Granted he finished second last year and third back in 2015, a trend that would suggest the next logical position for the Zimbabwean should be first. But those were up runs from Durban to Pietermaritzburg, his Comrades debut also having been in the same direction back in 2013. He finished with a silver medal in 78th position that year.
For the down run, Nyamande’s record is literally non-existent. Twice he failed to finish the run from Maritzburg to Durban, the man with an awkward running style blaming injuries for both non-finishers.
“In 2014 and 2016, I didn’t even get to 30km. I was hit by injuries and I couldn’t finish. I’m injury free this time around and I’m fit. I have a plan and my goal is to win. I’ve been doing my preparations in Durban for the past two and half months,” Nyamande said, placing huge expectations on himself to end his down run misfortunes.
In 2014, Nyamande struggled with a shin injury that cut his race short. Having overcome that and doing well the following year to finish third, Nyamande went to the 2016 race confident of proving that he was no one-trick pony, an up run specialist.
But again injury struck, this time a hamstring pull that led to him failing to get to Durban.
With Moses Mabhida Stadium the finishing venue, Nyamande is determined to be the first one to enter the 2010 World Cup venue.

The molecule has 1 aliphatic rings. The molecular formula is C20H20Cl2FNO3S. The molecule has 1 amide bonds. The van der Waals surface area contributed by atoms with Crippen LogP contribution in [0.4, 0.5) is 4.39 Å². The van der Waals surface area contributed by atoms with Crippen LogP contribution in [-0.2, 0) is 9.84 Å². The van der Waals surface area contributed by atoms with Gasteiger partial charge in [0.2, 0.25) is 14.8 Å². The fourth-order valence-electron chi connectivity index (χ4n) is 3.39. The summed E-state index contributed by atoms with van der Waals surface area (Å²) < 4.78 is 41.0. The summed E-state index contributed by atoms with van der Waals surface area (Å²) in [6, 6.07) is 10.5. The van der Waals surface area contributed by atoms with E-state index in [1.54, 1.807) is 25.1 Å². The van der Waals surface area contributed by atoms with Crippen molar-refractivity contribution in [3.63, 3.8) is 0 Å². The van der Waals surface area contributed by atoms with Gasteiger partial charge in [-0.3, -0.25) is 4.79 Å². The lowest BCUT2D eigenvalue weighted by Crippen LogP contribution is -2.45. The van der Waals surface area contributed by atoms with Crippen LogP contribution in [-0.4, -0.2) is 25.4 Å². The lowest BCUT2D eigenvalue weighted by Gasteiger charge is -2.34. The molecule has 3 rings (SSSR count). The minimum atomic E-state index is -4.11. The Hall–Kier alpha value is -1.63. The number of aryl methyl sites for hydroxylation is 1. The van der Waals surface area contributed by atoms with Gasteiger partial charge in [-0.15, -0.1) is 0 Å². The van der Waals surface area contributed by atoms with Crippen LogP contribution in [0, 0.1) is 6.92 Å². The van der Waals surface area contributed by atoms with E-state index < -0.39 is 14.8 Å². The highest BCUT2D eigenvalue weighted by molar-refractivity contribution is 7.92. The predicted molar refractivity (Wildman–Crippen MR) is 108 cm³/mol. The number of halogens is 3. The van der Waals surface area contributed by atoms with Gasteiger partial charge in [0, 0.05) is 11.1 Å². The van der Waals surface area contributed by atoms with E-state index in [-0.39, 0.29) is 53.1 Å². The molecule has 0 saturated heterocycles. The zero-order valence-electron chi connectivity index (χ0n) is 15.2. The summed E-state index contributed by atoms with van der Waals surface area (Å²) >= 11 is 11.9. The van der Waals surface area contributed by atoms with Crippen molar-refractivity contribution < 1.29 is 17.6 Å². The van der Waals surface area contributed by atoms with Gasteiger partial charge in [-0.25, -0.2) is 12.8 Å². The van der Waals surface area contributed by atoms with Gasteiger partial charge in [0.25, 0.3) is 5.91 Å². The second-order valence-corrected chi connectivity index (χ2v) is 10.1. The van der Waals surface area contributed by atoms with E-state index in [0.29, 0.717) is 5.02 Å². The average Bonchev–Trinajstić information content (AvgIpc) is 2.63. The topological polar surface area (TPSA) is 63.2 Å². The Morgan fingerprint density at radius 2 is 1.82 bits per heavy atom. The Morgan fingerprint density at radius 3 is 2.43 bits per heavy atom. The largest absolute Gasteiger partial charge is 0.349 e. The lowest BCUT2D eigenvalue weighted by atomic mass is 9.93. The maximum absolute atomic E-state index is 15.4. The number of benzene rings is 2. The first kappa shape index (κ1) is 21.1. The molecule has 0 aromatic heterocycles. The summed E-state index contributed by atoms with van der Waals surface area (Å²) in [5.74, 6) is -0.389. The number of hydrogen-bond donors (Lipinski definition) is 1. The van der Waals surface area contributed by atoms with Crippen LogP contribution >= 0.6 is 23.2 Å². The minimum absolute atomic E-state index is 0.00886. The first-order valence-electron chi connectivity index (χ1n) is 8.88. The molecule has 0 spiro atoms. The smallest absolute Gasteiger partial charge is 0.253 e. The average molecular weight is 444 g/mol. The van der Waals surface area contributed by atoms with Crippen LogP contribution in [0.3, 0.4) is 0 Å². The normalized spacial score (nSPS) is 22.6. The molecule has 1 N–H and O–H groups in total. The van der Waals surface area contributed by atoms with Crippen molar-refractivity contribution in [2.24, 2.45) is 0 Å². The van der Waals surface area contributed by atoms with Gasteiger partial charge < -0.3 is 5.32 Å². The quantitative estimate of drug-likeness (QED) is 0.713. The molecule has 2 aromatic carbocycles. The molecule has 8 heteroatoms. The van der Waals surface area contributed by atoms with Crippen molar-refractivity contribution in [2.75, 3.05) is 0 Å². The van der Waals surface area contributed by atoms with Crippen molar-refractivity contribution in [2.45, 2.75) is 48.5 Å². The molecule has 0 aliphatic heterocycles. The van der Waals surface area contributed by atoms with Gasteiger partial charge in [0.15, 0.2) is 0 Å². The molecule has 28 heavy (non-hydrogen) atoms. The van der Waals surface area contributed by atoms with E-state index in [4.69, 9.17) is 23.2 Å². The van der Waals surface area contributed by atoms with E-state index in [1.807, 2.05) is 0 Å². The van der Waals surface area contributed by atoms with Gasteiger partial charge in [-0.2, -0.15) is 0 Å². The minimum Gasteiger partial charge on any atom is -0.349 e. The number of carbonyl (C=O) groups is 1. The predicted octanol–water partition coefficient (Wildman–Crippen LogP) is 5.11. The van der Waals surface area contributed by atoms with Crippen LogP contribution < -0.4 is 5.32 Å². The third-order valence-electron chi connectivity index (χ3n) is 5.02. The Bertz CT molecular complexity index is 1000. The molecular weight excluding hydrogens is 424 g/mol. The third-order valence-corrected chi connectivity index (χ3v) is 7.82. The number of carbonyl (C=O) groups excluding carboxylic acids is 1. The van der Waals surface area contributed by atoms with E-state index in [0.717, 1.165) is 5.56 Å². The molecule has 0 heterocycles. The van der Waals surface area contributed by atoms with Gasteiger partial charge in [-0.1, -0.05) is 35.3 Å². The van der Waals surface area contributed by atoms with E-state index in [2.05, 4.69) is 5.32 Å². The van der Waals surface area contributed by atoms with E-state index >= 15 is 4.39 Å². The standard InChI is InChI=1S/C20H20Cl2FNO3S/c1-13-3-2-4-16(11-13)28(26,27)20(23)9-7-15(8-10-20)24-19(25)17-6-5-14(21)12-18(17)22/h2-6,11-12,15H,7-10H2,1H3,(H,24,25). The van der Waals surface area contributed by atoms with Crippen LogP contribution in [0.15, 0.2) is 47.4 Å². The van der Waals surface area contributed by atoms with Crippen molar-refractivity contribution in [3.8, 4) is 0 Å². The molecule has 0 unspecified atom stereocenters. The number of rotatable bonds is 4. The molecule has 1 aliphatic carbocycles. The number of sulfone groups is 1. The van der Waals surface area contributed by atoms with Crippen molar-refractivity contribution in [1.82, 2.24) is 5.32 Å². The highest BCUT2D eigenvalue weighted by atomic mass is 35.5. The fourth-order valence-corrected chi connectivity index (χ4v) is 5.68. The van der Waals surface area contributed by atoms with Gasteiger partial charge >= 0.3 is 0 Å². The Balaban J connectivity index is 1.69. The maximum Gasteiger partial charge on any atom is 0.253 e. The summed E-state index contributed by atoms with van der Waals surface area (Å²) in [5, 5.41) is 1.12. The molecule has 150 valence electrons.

He believes he picked up lessons from the previous races, particularly from last year when he was runner-up to Bongmusa Mthembu.
“I learnt a lot from finishing second last year. I wasted plenty of energy where I shouldn’t have. I wanted to control the race when we still had 25km to go.
“The other guy (Mthembu) saved energy and that’s how I lost the race. He used his energy when it mattered the most.”
He won’t make that mistake again this year, he vowed.
“This time around I won’t waste energy unnecessarily. I respect the way he won the race. I believe I can win Comrades and my aim is to win. Having said that though, I respect everyone who will be taking part.”
The respect for the race and the opposition will help him to stick to his game plan and not worry too much about what the others are doing, although he will keep an eye on them.
“I will run my own race but of course I’ll also be watching the other runners. I need to monitor them so that I will be able to make my calculated moves correctly.
“I need to stay disciplined. I’m ready and I feel fresh. This year I only ran small races in Zimbabwe. I didn’t do the Two Oceans.”
Should he win, he will be following in the footsteps of his compatriot Stephen Muzhingi who won the race on three successive occasions from 2009 to 2011.